In a highly competitive world, websites are vital for businesses to interact with their customers

However, they need to have more than just great content. They have to be available 24/7 from any location, like hosted voice services that provide support around the clock.

Ensuring your website functions without regular periods of site outage is imperative. Website downtime is more than just frustrating. It can alienate customers, tarnish your company’s reputation, and ultimately lead to lost revenue.

Therefore, it’s essential to understand the reasons behind website downtime and how to prevent it. In the article below, we’ll walk you through seven common reasons for site outage and troubleshooting steps you can take.

What is website downtime?

Website downtime is when a website is inaccessible or not functioning as it should for end-users. This could mean web pages failing to load or functions necessary for the website no longer working.

For example, if you were on a video streaming site and the controls stopped functioning, that could be defined as website downtime.

This definition can be subjective. Some businesses might consider inoperative controls as errors rather than downtime. Thus there are multiple ways for website downtime to occur.

Outages can happen for several reasons. Sometimes necessary hardware or software changes need to be made, like changing the theme. You can inform customers of scheduled outages such as this.

Unexpected outages also occur. Websites are composed of thousands of processes and pieces of hardware all working together. A single error can spell disaster. Regular, unplanned downtime can indicate issues that need resolving as quickly as possible.

Should I be worried about downtime?

When your website has unexpected and repeated outages, you should be concerned. Even if it's for a brief moment, this can have significant repercussions for your business, such as:

  • Leaving customers frustrated and dissatisfied with your service and brand

  • Damaging your business reputation

  • Dropping your search engine ranking

  • Losing potential and current customers

  • A drop in revenue

twitter.jpeg

Image source

For example, imagine you’re selling a phone system for small business. People looking for phone systems for their business, or information on this, may visit your site. If it’s down, they’ll look elsewhere, causing you to lose potential customers and valuable revenue.

The same can happen with existing customers. If you have regular, unexpected website downtime, they may decide to switch to more reliable competitors. They may even write bad reviews and advocate against your services, significantly damaging your bottom line.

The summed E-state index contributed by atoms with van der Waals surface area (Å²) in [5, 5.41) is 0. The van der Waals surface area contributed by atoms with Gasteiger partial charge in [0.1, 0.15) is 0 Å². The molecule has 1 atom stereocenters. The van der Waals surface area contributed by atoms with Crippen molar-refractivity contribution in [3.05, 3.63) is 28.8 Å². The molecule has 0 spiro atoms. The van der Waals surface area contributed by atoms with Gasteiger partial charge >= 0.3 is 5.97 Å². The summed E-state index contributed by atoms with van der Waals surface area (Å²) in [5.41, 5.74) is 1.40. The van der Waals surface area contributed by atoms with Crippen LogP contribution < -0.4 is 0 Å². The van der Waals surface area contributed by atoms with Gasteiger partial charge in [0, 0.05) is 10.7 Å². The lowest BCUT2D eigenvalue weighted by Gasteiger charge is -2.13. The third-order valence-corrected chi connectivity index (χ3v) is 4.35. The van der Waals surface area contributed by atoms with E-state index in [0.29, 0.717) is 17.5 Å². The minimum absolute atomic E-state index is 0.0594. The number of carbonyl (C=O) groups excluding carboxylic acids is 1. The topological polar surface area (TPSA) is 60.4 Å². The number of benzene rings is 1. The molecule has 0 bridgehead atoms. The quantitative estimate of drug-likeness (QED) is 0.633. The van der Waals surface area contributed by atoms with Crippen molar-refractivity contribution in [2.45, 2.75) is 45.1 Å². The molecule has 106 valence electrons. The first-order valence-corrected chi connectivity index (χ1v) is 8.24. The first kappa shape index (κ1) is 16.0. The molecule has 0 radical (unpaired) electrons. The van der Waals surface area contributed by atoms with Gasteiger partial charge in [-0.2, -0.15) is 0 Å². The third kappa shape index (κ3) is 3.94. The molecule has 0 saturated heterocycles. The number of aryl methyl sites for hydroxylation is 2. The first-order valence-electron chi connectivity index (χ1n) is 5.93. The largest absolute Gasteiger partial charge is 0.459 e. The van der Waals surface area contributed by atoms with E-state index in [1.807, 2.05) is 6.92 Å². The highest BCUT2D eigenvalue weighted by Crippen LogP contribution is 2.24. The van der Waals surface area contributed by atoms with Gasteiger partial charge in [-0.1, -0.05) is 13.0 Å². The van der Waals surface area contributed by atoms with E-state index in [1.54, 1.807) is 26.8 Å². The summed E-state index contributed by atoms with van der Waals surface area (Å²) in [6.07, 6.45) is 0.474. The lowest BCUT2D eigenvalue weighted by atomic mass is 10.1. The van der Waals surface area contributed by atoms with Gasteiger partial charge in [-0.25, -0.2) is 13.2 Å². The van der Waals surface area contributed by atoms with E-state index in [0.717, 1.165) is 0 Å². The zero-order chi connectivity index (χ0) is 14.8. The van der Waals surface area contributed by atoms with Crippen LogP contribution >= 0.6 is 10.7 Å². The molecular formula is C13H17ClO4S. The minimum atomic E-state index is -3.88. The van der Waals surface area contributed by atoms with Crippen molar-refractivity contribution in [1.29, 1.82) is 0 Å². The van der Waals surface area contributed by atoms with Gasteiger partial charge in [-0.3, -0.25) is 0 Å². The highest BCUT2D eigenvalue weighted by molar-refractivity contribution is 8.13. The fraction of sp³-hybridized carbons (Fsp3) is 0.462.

Downtime is a serious threat to online businesses. Your site is the face of your company and a crucial touchpoint in your customer’s journey. Ensuring it’s available 24/7 is essential. While customers will tolerate scheduled downtime, unexpected and frequent outages will lead them straight to your competitors.

Seven common reasons for website downtime

There are several reasons why website downtime occurs, but there are steps you can take to avoid them. This could be by minimizing the risk or fixing the problem at its core.

Here are seven common reasons for site outages and how you can troubleshoot them.

1. Human error/coding error

Humans are responsible for managing and maintaining web servers, making human error a primary reason for site outages. 

Sabotage, accidents or poor quality work can all cause downtime. Coding errors are one area of concern. Websites function with thousands of lines of code and hardware, meaning even a misplaced comma can cause chaos.

There’s no way to prevent human errors, but there are ways of minimizing the risk to website uptime.

Start by weeding out errors. Test every piece of code thoroughly before it goes live to fix potential issues. Use AI solutions, like automated functional tests, and double-check written code.

Keep detailed records of changes and previous outages to identify errors. Ensure your processes and policies are regularly updated and hire professionals where possible to prevent this from happening.

 

downtimes1.png

Image source

2. Hardware problems

Websites are hosted on servers, which are physical products, and are thus prone to failure. 

Servers are a key part of your website infrastructure. They’re where your website exists, and any disruption can lead to downtime.

However, you can’t predict when a server is going to fail or how. You can analyze servers for problems, but sudden issues are always possible. One reason for this is outdated hardware.

The pace of technological advancements means that companies invest in small upgrades over replacing entire servers to save on cost. Servers can be tedious to replace with long periods of downtime, but this is often necessary to deal with the modern web.

To prevent hardware failures from causing you downtime, upgrade your server when it’s struggling to keep up. Make sure you or your hosting providers have backup servers and equipment to keep your website running even if the dedicated server fails.

3. Poor website hosting

Third-party website hosting is a great, affordable alternative to offshore server work for people who know what they’re doing. 

Competitive offerings might be enticing, but not all hosting providers are the same. While they call themselves reliable and offer a website uptime guarantee, cheaper web hosting plans often come at the expense of outdated servers and old IT infrastructure.